Civil society has responded to the sedition arrests with strong calls to abolish the Sedition Act and announced the formation of Gerak Hapuskan Akta Hasutan (GHAH), write Prema Devaraj and Chris Chong.
The last two weeks following our Merdeka anniversary has made of us wonder about the state of the nation yet again. The recent spate of arrests of a range of people charged has left many asking whether Operation Lalang II was beginning or about to take place.
The dragnet netted not only politicians from the opposition parties but also a journalist, an academician, a Muslim preacher and other activists. They were all charged under the Sedition Act, which is being used to silence critics of the government.
This law dates back to the time of British colonial rule and it was then inherited by independent Malaya (and subsequently Malaysia). Instead of it being abolished, it was amended post-1969, making it illegal to question issues such as citizenship, national language, the special position of the Malays and the rights of other races, and the rulers’ sovereignty as enshrined in the Federal Constitution.
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In 2012, Prime Minister Najib Razak promised that this colonial-era legal relic would be repealed and replaced with a National Harmony Act. Perhaps it is time that the Prime Minister makes good his promise: he should first direct the attorney general to withdraw all charges against those involved and then set in motion the steps needed to abolish this legal relic in Parliament.
Yet two years on, the Sedition Act is still here and we are witnessing what many have described as selective prosecution by authorities to silence dissension from many quarters. The targets do not seem to be random but seem to be related very much to issues pertaining to the 3 R’s – race, religion and royalty.
The problem with this law is that its definition of “sedition” is so wide that it limits freedom of expression in the public sphere (particularly on political issues) – a freedom that is a precondition for the democratic society that we aspire to.
Rakyat Jelata writes about sedition here .
Civil society responded to the sedition arrests immediately with strong calls to abolish the Sedition Act including the formation of Gerak Hapuskan Akta Hasutan (GHAH) by over 100 civil society groups including Aliran.
At the same time The Bar Council’s National Young Lawyers Committee launched a nationwide campaign to pressure Putrajaya to repeal the Sedition Act 1948.
Aliran has started an online ‘Repeal Sedition Act’ petition. Make your concerns about the Sedition Act known and persuade the government to abolish the Sedition Act by signing the petition. There is also a twitter campaign e.g. #MansuhAktaHasutan.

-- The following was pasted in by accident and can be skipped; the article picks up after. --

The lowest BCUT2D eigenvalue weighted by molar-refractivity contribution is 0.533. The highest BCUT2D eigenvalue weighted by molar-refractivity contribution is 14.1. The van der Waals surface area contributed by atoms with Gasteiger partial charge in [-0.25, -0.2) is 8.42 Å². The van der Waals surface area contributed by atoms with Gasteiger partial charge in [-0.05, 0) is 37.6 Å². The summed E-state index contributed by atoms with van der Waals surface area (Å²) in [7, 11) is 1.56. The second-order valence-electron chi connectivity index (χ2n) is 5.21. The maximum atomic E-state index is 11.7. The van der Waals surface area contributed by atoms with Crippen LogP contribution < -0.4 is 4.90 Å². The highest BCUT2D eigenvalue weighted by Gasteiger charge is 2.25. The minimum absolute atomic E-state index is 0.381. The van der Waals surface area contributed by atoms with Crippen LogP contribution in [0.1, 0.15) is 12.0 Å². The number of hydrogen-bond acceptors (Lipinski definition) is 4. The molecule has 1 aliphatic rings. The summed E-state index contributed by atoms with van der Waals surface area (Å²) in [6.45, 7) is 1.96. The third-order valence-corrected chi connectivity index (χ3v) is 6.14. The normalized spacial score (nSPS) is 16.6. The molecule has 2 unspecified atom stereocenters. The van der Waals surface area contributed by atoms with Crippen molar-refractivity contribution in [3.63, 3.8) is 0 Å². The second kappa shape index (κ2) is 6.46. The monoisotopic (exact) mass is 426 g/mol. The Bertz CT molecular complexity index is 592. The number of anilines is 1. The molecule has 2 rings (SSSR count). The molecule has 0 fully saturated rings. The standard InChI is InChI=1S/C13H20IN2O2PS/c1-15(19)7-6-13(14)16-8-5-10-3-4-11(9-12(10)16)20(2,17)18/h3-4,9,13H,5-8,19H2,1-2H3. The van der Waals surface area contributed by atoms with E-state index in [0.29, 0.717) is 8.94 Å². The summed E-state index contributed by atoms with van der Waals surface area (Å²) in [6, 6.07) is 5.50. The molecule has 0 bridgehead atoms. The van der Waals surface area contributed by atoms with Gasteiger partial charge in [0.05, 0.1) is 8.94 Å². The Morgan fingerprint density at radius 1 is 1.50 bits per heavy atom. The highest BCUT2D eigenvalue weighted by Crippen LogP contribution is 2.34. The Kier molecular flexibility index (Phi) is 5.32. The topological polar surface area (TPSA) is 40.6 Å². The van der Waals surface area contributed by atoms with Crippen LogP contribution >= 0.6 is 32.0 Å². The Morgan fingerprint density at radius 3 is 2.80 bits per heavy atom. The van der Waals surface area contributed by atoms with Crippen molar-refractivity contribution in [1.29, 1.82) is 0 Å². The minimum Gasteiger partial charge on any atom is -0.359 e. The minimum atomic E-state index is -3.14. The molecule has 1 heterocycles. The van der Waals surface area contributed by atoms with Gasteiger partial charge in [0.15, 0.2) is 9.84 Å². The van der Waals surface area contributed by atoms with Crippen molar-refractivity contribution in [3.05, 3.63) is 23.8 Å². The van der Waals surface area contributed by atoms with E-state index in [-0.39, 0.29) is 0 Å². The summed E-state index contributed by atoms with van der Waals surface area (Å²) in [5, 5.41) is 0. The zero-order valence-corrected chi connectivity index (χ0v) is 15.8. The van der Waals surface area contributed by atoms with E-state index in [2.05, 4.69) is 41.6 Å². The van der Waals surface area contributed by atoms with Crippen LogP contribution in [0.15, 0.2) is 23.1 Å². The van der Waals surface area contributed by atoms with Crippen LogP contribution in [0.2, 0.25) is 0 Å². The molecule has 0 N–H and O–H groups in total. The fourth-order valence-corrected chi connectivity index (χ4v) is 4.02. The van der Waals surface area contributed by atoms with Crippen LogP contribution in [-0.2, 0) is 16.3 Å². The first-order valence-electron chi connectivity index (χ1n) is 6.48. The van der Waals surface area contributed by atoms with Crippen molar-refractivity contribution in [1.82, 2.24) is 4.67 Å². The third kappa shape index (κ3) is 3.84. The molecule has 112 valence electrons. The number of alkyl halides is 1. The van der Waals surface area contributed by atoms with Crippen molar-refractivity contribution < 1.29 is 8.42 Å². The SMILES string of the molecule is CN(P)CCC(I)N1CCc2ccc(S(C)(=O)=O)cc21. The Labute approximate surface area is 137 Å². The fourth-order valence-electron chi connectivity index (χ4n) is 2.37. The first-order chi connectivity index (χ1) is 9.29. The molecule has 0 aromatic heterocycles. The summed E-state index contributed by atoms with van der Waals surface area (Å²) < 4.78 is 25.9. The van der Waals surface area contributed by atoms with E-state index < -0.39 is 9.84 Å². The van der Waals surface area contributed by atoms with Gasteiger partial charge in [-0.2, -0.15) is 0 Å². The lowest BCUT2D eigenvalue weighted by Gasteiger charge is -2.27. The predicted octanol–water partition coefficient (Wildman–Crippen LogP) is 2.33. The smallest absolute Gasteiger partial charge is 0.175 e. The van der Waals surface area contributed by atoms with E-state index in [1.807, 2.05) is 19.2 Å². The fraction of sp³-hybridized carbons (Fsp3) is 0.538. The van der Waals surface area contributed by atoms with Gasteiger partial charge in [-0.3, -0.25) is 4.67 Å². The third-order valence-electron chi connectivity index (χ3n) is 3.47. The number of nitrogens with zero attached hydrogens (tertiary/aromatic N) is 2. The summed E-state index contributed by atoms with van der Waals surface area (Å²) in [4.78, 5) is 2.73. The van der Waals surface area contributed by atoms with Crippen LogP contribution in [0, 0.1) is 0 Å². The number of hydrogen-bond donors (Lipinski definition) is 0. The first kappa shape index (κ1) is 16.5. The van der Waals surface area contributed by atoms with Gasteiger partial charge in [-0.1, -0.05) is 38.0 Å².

On another note, this year’s MerdekaDay was marred by the arrests of 155 members of the Penang Voluntary Patrol Unit (PPS) and its chairman Phee Boon Poh (who is also an exco member of the Penang state government). Aliran was appalled by this incident and put up a statement requesting that the authorities explain the arrests. You can read Aliran’s statement on this incident here.
Layering beneath all this is of course the Selangor Menteri Besar crisis, which remains unresolved. The machinations which have brought about this predicament have left many feeling disillusioned and ambivalent about Pakatan politics. The discussion regarding the possibility of a woman at the helm of the Selangor state government has disintegrated into disparaging comments about Wan Azizah’s capabilities. The country is reminded of the Sultan’s discretion on the matter of selection of the Menteri Besar.
The laying of blame and confusion has been portrayed as a Pas vs PKR and DAP situation on one level. But apparently there are internal disputes within the parties over the handling of the issue. The fallout from this episode could spell the end for Pakatan – but then again the road to Putrajaya was never going to be a smooth one. The entire episode is for sure a huge eye opener about a number of issues including the importance of principles in politics, trust and the sharing of power. Read P Ramakrishnan’s take on the issue here.
Far from our shores, in war torn Syria, we learn that about 40 Malaysians have joined the Islamic State fights in Syria and some have been killed. The Global Movement of Moderates and Angkatan Belia Islam Malaysia have condemned IS as an extremist group and are urging Malaysian youths not to join.
The question which needs to be asked is, what sparks this level of extremism in Malaysia? We continue to witness in Malaysia many chauvinist statements from various leaders. The politicisation of both ethnicity and religion is leading the country down a particular path. We have to ask ourselves whether we want to be led down this path and whether we can change the path being set for us. Mustafa Kamal Anuar invites us to take a look at ourselves in his article.
Many in civil society are calling for moderation, a message which must go not only to the ground but also to the top. Perhaps it is civil society, the ordinary people in this country, who will have to show the leadership the way forward.
Finally, we are reminded that there is no room for hypocrisy in politics. Malaysians must let principles rather than expediency guide what we say in the public space. A nation that allows itself to be guided by hypocrisy in the political sphere will flounder rather than flourish. As a nation, we need to reacquaint ourselves with the vision and principles which the nation’s founders have bequeathed upon us so as to prosper as a democratic society which can be an example to those around us.
Prema Devaraj and Chris Chong
Co-editors, Aliran e-newsletter
15 September 2014